Spring Trends: Tie Dye + DIY!
Hey guys: it's officially spring! As always, this change of seasons has to be marked by a wardrobe refresh. I am absolutely in love with the spring looks we've seen this season. They all feel so fresh and fun–none of the typical, boring florals we see year after year but rather an explosion of colourful, playful and fun looks from both the high end and streetwear markets. Speaking of, the two seem to be even more and more combined this season as chunky sneakers and bucket hats graced the catwalks at every fashion week in February. I've been SO inspired this season and can't wait to show you all my favourite spring trends, which can be found on my Instagram @filthynarcissist.
But first, I'll be starting off with this DIY, which features one of my favourite spring trends: tie dye! I think tie dye is such a fun spring trend, and is perfect for the summertime too. I chose to tie dye a sweatshirt because I feel like its a versatile spring-to-summer piece. In the spring, I'll be wearing it with jeans and some fun sneakers for an easy streetwear look. In the summer, I'll throw it over a t-shirt and denim mini skirt when the nights get a little chillier. This tie dye look is very in right now, and has been featured both on the runway and on the streets of fashion weeks worldwide. While I love seeing all the options coming out of stores, some of the prices are insane for something that is SO easy to make at home. I saw tie dye sweatshirts similar to mine being sold by unnamed brands for over $300. $300! For something that looks like it was made at summer camp! Absolute insanity.Obviously if you were looking at a tie dyed patterned silk, that would be a different story. But a cotton sweatshirt? DIY!! Plus, DIY-ing it allows you to customise it and get the exact colour palette that matches your wardrobe and preference. And, since its cheaper, you could even make a few options for every look. You could also use this technique for whatever pieces work best with your wardrobe. T-shirts are always a classic, but socks, jackets, or anything else could be fun so feel free to try whatever!
The Sweatshirt: I got my sweatshirt off of Amazon, from Hanes. You can find the link here. I got mine in a size small for a fitted look, and white for a clean base. It was $15.
If you're looking to tie-dye other pieces, I'd also suggest American Apparel, Alternative Apparel and Uniqlo which all have really nice, soft basics. I got a plain white bodysuit from American Apparel that I tie dyed in high school, which came out really well.
This sweatshirt did NOT like holding the dye. To be fair, I didn't wash it beforehand as recommended, but the dye was still incredibly hard to soak in. It turned out surprisingly well, and is quite soft, but I would maybe stick to a cotton T-Shirt if you've got a very particular design in mind.
The Tie Dye Kit: I also got this off Amazon, from Tulip. You can find it here. This kit is super easy to use, and comes with everything you need: rubber bands, gloves, dye, squeeze bottles and even a guide.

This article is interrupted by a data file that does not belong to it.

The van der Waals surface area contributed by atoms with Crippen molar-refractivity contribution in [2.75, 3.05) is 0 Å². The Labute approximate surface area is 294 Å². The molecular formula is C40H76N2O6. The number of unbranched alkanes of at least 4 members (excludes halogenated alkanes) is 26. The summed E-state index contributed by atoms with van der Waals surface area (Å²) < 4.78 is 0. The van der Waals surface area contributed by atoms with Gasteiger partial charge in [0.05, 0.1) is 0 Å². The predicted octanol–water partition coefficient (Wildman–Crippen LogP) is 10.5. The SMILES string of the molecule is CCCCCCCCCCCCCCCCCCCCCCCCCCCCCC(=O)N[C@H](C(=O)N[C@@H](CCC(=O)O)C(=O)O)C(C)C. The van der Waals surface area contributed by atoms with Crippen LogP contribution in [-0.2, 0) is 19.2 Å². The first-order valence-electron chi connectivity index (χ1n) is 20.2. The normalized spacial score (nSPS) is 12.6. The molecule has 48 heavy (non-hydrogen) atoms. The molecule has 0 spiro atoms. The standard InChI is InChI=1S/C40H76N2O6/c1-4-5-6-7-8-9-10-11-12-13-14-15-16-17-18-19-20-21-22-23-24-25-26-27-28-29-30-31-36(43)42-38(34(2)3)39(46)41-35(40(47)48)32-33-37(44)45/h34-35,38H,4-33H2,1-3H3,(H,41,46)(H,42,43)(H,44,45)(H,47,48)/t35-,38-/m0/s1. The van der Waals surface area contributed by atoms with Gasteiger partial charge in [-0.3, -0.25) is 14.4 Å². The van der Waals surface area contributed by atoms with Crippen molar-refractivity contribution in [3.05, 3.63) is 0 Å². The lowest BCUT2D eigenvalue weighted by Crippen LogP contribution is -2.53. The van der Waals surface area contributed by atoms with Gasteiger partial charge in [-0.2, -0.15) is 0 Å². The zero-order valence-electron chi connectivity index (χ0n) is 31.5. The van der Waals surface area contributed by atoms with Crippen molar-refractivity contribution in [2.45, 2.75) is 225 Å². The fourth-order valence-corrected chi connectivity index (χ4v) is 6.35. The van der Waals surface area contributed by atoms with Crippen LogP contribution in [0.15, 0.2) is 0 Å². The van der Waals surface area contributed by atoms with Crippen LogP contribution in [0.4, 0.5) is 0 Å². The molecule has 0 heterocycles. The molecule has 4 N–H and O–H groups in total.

Cling film/plastic bag: This is literally the only thing not available in the kit, and you just need this for the last step to wrap/put it in before you rinse it out.
An outdoor workspace: Obviously, you're dying stuff. Don't do it on you white living room rug while wearing your new cashmere sweater. I feel like this goes without saying.
The steps: So, I chose to do a spiral pattern. There are tons of different patterns that you could do, and loads of guides available online. I'd recommend the site run by Tulip, the same brand that makes the tie dye kit. You can find it here. They have loads of different tie dye patterns. I used their guide to figure out how to tie dye my sweatshirt.
Lay out your sweatshirt and pinch where you want your spiral to start. I chose the middle, but it could look cool originating from anywhere.
Begin twisting in one direction so that it forms a spiral shape. Try to do this tightly so that the dye stays in each section and doesn't bleed through. It was slightly difficult with a sweatshirt, but just lay it out as flat and smooth as possible. Also, when twisting, make sure to use your free hand to tuck sleeves and hoods to make sure they match the spiral.
Bind the spiral with 3-4 rubber bands, overlapping them to create 6-8 different sections. They should form little wedge shapes.
Prepare the dye according to the kit, and then use the little squeeze bottles to fully saturate each wedge by putting the nozzle between the creases. Try to plan out in advance which colours you'd like to use and which you'd like to have next to each other. This makes this step easier and allows for you to have the best finished product.
After you feel like you've got enough dye on your sweatshirt, pop it in a plastic bag and leave it to soak for 6-8 hours, or even better, overnight.
Follow the instructions that came with your dye for how to rinse it out. Some recommend popping it alone into the washing machine, others suggest it be rinsed out by hand. Make sure to check the instructions to ensure the dye doesn't fade or ruin your other clothes!
I hope you enjoyed my first DIY, and I would love to know what you think of both it and the tie dye trend.